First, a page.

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Economy

Japan's elder care schools struggle with new visa rules

New immigration law sees colleges rush to handle surge in international students

This year, Vietnamese students accounted for more than half the international contingent starting at elder care colleges in Japan.

TOKYO -- The makeup of the classroom at Japan Welfare Education College in Tokyo has changed dramatically in just a couple of years.

In over 30 years of operating, barely a single international student walked through the door. This year, nearly one in six first-year students in the elder care department come from abroad -- from China, South Korea and Vietnam.

At the end of its two-year course, they are expected to take the national board exam and work in Asia's most rapidly aging country.

The sudden change comes on the back of a relaxation of visa regulations designed to bring more foreign workers into Japan's drastically understaffed elder care industry. As of September, when the new rules came into effect, international students who obtain the national caregiver license can live and work in the country for up to five years -- a status that can be renewed indefinitely.

But the school, which has another 10 international students in their second year, admits the rush to accommodate the new arrivals has come with a number of unforeseen problems -- students have fallen behind academically and struggled to balance study and work. 

Experts warn that a haphazard approach to recruitment could prove detrimental to the country's drive to bring much-needed foreign personnel into the industry.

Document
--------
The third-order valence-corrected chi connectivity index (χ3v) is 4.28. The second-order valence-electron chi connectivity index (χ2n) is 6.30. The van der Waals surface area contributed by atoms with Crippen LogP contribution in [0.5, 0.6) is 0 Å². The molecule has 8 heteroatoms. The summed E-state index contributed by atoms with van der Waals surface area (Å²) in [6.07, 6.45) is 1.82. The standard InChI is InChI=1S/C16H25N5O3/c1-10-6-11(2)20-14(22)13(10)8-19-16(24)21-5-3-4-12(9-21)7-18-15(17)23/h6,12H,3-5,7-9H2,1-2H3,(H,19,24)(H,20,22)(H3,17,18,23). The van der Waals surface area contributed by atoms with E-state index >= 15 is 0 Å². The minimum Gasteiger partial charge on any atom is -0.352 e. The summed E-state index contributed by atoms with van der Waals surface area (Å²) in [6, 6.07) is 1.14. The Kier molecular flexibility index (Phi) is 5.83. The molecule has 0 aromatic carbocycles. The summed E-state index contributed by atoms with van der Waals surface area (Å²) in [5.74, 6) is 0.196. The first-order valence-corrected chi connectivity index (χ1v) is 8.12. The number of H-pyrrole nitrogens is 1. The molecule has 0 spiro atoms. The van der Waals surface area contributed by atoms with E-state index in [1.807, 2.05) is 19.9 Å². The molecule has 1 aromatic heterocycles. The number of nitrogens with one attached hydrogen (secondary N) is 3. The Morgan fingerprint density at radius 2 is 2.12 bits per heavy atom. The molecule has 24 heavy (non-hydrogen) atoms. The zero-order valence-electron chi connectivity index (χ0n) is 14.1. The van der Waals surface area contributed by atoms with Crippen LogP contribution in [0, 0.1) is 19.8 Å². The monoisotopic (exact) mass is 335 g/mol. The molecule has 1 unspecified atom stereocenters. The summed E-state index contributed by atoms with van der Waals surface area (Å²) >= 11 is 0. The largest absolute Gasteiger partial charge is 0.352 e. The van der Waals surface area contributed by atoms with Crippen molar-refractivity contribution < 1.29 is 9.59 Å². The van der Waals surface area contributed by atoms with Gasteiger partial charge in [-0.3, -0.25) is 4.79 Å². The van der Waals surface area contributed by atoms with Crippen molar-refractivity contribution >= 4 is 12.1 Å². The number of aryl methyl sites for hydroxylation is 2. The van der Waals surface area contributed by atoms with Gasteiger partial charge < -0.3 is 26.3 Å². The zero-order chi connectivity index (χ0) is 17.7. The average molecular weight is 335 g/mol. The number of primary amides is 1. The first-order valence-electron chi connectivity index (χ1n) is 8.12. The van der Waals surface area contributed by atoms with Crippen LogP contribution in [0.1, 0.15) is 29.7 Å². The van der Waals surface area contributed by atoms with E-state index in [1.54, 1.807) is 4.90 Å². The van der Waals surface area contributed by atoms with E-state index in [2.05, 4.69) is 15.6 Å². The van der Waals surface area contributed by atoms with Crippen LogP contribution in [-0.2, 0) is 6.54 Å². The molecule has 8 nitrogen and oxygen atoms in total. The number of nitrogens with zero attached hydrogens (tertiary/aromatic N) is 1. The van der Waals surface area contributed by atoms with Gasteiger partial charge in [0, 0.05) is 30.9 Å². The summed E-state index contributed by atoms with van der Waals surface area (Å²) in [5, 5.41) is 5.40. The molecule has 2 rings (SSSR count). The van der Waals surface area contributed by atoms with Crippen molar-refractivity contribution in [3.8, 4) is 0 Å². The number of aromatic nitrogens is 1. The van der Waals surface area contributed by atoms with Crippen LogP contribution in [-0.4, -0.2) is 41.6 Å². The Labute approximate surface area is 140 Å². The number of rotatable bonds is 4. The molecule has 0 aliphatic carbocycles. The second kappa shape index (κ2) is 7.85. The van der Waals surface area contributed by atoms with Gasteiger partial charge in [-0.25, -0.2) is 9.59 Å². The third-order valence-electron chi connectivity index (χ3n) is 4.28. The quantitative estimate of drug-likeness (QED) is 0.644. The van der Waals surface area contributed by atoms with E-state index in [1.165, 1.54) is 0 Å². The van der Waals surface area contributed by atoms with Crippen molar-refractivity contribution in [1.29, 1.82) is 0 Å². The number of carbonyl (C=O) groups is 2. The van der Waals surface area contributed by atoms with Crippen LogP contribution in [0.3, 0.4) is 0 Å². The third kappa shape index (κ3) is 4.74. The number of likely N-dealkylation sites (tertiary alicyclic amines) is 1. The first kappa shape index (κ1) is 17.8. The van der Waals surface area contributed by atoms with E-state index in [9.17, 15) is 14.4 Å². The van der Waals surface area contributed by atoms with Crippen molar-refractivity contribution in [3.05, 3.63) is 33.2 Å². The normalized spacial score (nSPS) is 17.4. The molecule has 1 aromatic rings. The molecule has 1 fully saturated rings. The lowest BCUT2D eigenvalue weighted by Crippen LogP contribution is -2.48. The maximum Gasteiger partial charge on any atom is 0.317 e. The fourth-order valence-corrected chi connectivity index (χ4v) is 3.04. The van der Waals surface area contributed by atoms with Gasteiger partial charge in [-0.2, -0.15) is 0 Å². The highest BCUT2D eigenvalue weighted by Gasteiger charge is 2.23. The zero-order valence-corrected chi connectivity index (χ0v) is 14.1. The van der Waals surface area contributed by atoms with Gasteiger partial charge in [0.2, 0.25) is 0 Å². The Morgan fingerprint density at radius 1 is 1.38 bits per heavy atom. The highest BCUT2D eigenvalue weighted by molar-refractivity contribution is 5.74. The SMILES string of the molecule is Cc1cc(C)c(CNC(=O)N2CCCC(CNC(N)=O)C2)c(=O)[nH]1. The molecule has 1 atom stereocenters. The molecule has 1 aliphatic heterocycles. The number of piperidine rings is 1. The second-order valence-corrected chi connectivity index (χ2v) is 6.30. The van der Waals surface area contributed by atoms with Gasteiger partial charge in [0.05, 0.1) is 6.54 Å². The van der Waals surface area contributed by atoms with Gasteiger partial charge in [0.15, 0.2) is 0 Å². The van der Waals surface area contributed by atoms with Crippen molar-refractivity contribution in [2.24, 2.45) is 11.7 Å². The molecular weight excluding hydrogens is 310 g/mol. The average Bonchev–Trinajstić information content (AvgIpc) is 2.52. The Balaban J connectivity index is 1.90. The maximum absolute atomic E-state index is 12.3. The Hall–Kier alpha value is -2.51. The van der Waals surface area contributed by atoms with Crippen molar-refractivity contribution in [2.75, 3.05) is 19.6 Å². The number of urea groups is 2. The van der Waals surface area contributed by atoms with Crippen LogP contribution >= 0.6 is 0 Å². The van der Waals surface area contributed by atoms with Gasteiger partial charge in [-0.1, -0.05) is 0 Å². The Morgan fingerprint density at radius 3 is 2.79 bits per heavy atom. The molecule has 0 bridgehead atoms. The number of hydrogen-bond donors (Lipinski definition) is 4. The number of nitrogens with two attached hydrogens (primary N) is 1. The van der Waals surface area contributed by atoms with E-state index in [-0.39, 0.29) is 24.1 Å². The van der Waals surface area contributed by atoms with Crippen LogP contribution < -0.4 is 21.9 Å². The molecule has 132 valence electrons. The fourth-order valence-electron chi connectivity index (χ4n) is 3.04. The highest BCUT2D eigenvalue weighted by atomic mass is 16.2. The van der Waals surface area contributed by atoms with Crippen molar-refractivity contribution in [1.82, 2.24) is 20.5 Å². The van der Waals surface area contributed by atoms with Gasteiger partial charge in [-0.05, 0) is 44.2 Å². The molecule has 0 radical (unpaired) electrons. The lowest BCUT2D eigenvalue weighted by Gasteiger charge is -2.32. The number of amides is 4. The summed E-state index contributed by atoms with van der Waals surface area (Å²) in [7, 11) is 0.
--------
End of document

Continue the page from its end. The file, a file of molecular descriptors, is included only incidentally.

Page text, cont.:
JWEC is one of several institutions trying to cope with the sudden surge in intake. This year, 591 non-Japanese students entered elder care schools in Japan, close to 35 times the number of just 17 in 2014. Students from Vietnam, Nepal and the Philippines accounted for nearly 75% of the overseas students.

Students at the elder care department of Japan Welfare Education College in Tokyo take a pop quiz. Many of the international contingent have struggled with the course content's technical vocabulary. (Photo by Tsubasa Suruga)

Some of the issues they face were in evidence during an entry level lecture on the respiratory system at the college's Takadanobaba campus in western Tokyo recently.

"The brainstem monitors changes in carbon dioxide," the teacher read out as the slides flashed up on the screen in Japanese, prompting many of the students in the front row to frantically look up terms on their phones.

"That sends instructions to the intercostal muscles and the diaphragm to contract and expand the lungs," continued the lecturer as the class desperately tried to scribble down notes. 

With the content full of technical vocabulary most native speakers would struggle with, many of the international students find it tough going.

"The lectures are very fast. I always have a hard time keeping up," said 29 year-old Kim Sun-in from South Korea. "The technical terms in kanji (Chinese characters) are especially difficult." After failing many of the exams last semester, he is expected to retake them soon. "I want to live and work in Japan for a long time. I will do my best [for the national board exam], but I'm worried I might not pass." 

The language barrier can be even more of a problem during the course's compulsory on-the-job training. "International students struggle to take accurate patient records. Many end up receiving poor appraisals," said Kumiko Yako, head of the school's elder care department. Mistakes with numbers are common, such as when noting down the time when patients wake up and take their medicine, which can lead to miscommunication between staff.